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Trade, location, and wages in the United States

  • T. Knaap

Abstract This paper estimates a spatial wage structure for the United States. I employ the market-access and supplier-access method of Redding and Venables (2004), where access is determined using interstate trade data. Economic geography models predict that state-level wages are correlated to this measure, owing to higher levels of demand and better availability of intermediate goods in easily accessible regions. After correcting for omitted-variable bias with exogenous ‘first nature’ regressors and using the appropriate instruments, I find that the explanatory power of access-variables is weak in this dataset. Keywords: Spatial wage structure, United States, Economic Geography

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Paper provided by Utrecht School of Economics in its series Working Papers with number 05-30.

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Date of creation: 2005
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Handle: RePEc:use:tkiwps:0530
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  1. Henry G. Overman & Stephen Redding & Anthony J. Venables, 2001. "The economic geography of trade, production, and income: a survey of empirics," LSE Research Online Documents on Economics 3712, London School of Economics and Political Science, LSE Library.
  2. Mion, Giordano, 2004. "Spatial externalities and empirical analysis: the case of Italy," Journal of Urban Economics, Elsevier, vol. 56(1), pages 97-118, July.
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  4. Alan V. Deardorff, 1995. "Determinants of Bilateral Trade: Does Gravity Work in a Neoclassical World?," NBER Working Papers 5377, National Bureau of Economic Research, Inc.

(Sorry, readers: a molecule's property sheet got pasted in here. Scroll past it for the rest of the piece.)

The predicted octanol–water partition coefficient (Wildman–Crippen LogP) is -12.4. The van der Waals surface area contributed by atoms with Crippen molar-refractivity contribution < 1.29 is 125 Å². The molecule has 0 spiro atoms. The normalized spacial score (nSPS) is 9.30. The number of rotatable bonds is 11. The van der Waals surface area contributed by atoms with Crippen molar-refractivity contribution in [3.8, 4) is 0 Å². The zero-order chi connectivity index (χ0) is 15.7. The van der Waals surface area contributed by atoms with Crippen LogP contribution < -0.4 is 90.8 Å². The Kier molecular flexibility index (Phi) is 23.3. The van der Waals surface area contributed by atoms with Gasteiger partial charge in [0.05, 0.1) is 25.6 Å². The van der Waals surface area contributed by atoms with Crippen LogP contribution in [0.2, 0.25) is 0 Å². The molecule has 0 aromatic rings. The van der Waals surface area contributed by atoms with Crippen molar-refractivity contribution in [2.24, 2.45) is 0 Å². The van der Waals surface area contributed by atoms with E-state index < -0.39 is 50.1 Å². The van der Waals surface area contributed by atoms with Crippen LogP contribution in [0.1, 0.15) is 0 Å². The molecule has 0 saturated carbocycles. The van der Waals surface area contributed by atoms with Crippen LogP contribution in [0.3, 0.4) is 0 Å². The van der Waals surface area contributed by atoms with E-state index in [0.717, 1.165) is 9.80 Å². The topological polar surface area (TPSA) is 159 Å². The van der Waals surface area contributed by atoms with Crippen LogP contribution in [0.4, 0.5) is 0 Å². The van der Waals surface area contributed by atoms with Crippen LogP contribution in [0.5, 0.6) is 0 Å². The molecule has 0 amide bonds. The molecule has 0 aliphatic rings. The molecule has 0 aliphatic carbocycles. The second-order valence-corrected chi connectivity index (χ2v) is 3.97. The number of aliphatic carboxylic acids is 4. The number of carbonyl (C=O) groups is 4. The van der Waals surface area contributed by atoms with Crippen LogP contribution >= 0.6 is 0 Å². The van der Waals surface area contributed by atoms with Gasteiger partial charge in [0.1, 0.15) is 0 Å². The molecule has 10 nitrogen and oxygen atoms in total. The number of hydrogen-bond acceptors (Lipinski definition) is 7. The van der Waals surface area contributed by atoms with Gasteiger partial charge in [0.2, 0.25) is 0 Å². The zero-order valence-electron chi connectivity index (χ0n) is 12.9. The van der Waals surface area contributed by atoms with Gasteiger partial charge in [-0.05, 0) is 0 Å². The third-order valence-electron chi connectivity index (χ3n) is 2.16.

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  9. Stephen Redding & Anthony J. Venables, 2001. "Economic geography and international inequality," LSE Research Online Documents on Economics 3714, London School of Economics and Political Science, LSE Library.
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  15. Deardoff, A.V., 1995. "Determinants of Bilateral Trade: Does Gravity Work in a Neoclassical World?," Working Papers 382, Research Seminar in International Economics, University of Michigan.
  16. Holger C. Wolf, 2000. "Intranational Home Bias In Trade," The Review of Economics and Statistics, MIT Press, vol. 82(4), pages 555-563, November.
  17. Gordon H. Hanson, 1998. "Market Potential, Increasing Returns, and Geographic Concentration," NBER Working Papers 6429, National Bureau of Economic Research, Inc.
  18. Dixit, Avinash K & Stiglitz, Joseph E, 1977. "Monopolistic Competition and Optimum Product Diversity," American Economic Review, American Economic Association, vol. 67(3), pages 297-308, June.
  19. Thierry Mayer & Keith Head, 2002. "Illusory Border Effects: Distance Mismeasurement Inflates Estimates of Home Bias in Trade," Working Papers 2002-01, CEPII research center.
  20. Glenn Ellison & Edward L. Glaeser, 1999. "The Geographic Concentration of Industry: Does Natural Advantage Explain Agglomeration?," Harvard Institute of Economic Research Working Papers 1862, Harvard - Institute of Economic Research.
  21. Annekatrin Niebuhr, 2006. "Market access and regional disparities," The Annals of Regional Science, Springer, vol. 40(2), pages 313-334, June.
  22. Masahisa Fujita & Paul Krugman & Anthony J. Venables, 2001. "The Spatial Economy: Cities, Regions, and International Trade," MIT Press Books, The MIT Press, edition 1, volume 1, number 0262561476, June.
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